A quick bite, I jerk back to set the hook, and an immediate fight ensues. It’s an out-of-the-ordinary feeling, like an exotic tropical drug sending electrical impulses up and down my arms, pumping adrenaline through my system.
I’m reeling in another beautiful peacock bass into our smallish lancha on Gatun Lake, Panama. I’m watching the world’s commerce chug by in one of the planet’s largest man-made lakes in one of the earth’s great ecosystems. I’m fishing in the Panama Canal.
Fishing in out-of-the-way places has always intrigued me.
I have hauled in marlins off the coasts of Mexico and Costa Rica, but I’m no longer a fan of offshore fishing and the long rides to and from the fishing spots bore me. I now look for less obvious and more exotic locales to wet my line.
Which is why I love fishing in Central America. What could be better than chasing for game fish like tarpon in the jungle rivers of Nicaragua or off the Tortuguero sandbar of Costa Rica? So it was time to check out the Panama Canal, long regarded as a Mecca for freshwater game fishing.
I first traversed the canal as a baby in the arms of my mother on a tramp steamer embarking from Valparaiso, Chile and navigating up the west coast of South America towards New York.
As an adult, I learned of canal fishing when a friend of mine, a guide on Elephant Butte Lake in New Mexico, mentioned fishing in the Panama Canal for peacock bass.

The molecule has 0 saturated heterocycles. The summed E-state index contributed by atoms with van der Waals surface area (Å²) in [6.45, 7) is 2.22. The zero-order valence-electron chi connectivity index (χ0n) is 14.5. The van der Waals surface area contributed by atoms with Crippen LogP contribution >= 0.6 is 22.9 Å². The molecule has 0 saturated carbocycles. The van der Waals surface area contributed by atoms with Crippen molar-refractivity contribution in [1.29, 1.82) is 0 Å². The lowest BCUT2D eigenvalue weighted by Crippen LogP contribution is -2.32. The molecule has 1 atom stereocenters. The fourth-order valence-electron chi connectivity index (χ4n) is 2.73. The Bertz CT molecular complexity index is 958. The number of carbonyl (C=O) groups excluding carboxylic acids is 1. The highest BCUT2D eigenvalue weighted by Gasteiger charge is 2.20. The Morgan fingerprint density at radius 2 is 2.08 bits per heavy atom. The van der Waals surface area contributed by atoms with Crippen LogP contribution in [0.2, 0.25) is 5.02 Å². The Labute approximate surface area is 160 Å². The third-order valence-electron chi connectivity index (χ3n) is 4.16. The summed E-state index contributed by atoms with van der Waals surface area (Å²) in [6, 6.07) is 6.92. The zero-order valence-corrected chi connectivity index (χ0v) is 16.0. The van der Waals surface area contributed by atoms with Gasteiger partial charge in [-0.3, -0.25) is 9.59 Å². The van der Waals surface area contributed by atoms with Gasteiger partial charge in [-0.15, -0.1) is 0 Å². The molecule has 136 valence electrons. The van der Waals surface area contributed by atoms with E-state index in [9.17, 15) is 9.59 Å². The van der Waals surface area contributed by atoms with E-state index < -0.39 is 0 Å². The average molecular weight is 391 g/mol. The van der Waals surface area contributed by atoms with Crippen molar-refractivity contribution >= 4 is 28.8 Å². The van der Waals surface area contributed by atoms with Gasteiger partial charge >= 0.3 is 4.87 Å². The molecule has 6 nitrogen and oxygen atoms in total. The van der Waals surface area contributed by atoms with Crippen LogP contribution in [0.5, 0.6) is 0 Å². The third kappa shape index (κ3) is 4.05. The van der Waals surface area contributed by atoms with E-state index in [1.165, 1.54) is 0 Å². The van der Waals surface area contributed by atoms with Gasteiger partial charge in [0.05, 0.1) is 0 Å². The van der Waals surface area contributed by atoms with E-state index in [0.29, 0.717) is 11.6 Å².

“They’re so aggressive you don’t even need to bait the hook,” he said with typical fishing guide optimism.
Peacock bass, a cousin of the guapote found in lakes in Costa Rica and Nicaragua, are not native to Panama. They are native to South America and are also a distant relative to the largemouth bass, which means they are smart and aggressive.
Peacock bass came to Gatun Lake, the enormous man-made lake that keeps the Panama Canal running, in the middle of the twentieth century.
So off I went to spend a few days in Panama City and hit the waters of the Panama Canal.
One thing about Panama City is you’re close to most everything the country has to offer, including world-class fishing inshore and offshore. I was excited to know I’d be wetting my line about an hour from rolling out of bed in my hotel.
My guide Juan, an avid naturalist, picked me up at my hotel bright and early. We were off to the Gamboa Rainforest Resort marina where our fully stocked craft complete with captain awaited.